• Loss of past wages/superannuation benefits
  • Loss of future earnings/superannuation benefits
  • Medical and treatment expenses
  • Personal care and domestic assistance

For injured workers looking to make common law claims, there are time limits to be aware of. A claim must be commenced by filing court proceedings within three years of the date of the injury.

If you believe you may have grounds to make a common law claim, it’s best to contact a workers compensation lawyer as soon as possible.

Legislation and Regulatory Framework

Coal Industry Act 2001

The Coal Industry Act 2001 is an important piece of legislation that regulates the coal mining industry in Australia. The Act establishes the Coal Industry Tribunal, which has the power to hear and determine disputes relating to the coal industry. It also provides for the establishment of the Coal Industry Advisory Board, which advises the Minister on matters relating to the industry.

The Act also sets out the licensing requirements for coal mining operations, including the requirement to obtain a mining lease. It also provides for the regulation of coal mining operations, including the requirement to comply with environmental standards and to rehabilitate land after mining operations have ceased.

Eligibility Criteria for Compensation

Employment Status

To be eligible for workers’ compensation, coal mine workers must be classified as employees. This means that they must be under a contract of service, rather than a contract for service. In other words, they must be working under the direction and control of an employer, rather than working as an independent contractor.

Coal mine workers may be eligible for compensation if they suffer an injury or disease related to their work. This may include physical injuries, such as fractures, sprains, or strains, as well as occupational diseases, such as black lung disease (pneumoconiosis).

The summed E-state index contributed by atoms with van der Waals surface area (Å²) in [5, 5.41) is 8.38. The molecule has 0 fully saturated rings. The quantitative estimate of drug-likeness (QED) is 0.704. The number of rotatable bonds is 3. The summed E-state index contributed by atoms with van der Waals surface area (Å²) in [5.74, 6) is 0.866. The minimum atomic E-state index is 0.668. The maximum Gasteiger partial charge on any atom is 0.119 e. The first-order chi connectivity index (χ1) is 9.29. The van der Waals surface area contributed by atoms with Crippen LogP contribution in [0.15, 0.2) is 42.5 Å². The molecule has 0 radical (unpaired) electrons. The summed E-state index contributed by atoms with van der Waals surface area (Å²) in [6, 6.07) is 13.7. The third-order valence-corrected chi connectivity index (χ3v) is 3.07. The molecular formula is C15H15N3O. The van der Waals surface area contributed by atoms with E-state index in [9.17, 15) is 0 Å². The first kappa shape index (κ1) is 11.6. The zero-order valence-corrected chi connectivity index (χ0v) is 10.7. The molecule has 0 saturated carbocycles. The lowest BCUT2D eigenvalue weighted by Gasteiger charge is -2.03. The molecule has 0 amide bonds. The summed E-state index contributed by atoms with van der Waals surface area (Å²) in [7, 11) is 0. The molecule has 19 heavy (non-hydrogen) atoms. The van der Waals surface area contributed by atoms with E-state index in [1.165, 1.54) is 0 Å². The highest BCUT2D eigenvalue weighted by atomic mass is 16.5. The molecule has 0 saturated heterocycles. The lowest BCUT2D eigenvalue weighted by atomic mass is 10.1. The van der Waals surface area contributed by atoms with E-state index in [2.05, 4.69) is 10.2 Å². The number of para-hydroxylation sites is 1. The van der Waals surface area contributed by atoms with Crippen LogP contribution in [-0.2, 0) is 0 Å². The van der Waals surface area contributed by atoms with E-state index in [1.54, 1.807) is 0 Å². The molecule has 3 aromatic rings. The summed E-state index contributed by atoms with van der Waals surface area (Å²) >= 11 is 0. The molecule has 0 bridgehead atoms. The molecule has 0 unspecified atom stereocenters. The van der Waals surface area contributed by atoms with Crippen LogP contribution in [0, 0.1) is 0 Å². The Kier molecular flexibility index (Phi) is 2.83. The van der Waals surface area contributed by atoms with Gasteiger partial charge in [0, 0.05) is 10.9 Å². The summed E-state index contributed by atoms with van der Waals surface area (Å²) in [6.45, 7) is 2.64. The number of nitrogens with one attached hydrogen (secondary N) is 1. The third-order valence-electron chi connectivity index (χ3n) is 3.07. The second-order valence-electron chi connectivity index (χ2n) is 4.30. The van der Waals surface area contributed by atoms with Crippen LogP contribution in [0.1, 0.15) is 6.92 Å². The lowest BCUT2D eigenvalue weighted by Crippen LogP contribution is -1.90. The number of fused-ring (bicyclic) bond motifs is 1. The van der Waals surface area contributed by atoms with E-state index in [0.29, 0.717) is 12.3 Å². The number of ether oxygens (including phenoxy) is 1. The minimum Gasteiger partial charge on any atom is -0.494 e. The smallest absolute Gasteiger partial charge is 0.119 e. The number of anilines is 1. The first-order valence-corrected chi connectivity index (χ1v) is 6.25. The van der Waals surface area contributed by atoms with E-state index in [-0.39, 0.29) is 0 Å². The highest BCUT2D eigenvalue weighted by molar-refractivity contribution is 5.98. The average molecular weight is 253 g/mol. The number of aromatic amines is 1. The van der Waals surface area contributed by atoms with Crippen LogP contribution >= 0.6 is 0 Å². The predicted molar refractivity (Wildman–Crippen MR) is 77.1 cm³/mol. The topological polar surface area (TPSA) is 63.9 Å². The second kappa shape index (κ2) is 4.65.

To be eligible for compensation, the injury or disease must have arisen out of or in the course of the worker’s employment. This means that the injury or disease must have been caused or aggravated by the worker’s work activities, or by the conditions of their workplace.

It is important to note that workers may be eligible for compensation even if they were partly responsible for the injury or disease. This is because workers’ compensation is a no-fault system, which means that fault or negligence is not taken into account when determining eligibility for compensation.

Claims Process

Coal mine workers who get injured while working in a mine site are entitled to make a workers’ compensation claim. The claims process involves several steps that must be followed to ensure that the injured worker gets the compensation they deserve.

Initiating a Claim

The first step in the claims process is to initiate a claim by notifying the employer or the insurance company about the injury. Injured workers should report the injury as soon as possible and seek medical attention. Once the injury has been reported, the worker can complete and sign a Workers Injury Claim form. If the worker is unable to complete the form, they can ask someone to assist them.

Documentation and Evidence

The next step is to provide documentation and evidence to support the claim. This includes providing a SIRA Certificate of Capacity, which outlines the nature of the injury, the worker’s capacity to work, and treatment requirements. The worker must also provide any medical reports, X-rays, or other evidence that supports the claim.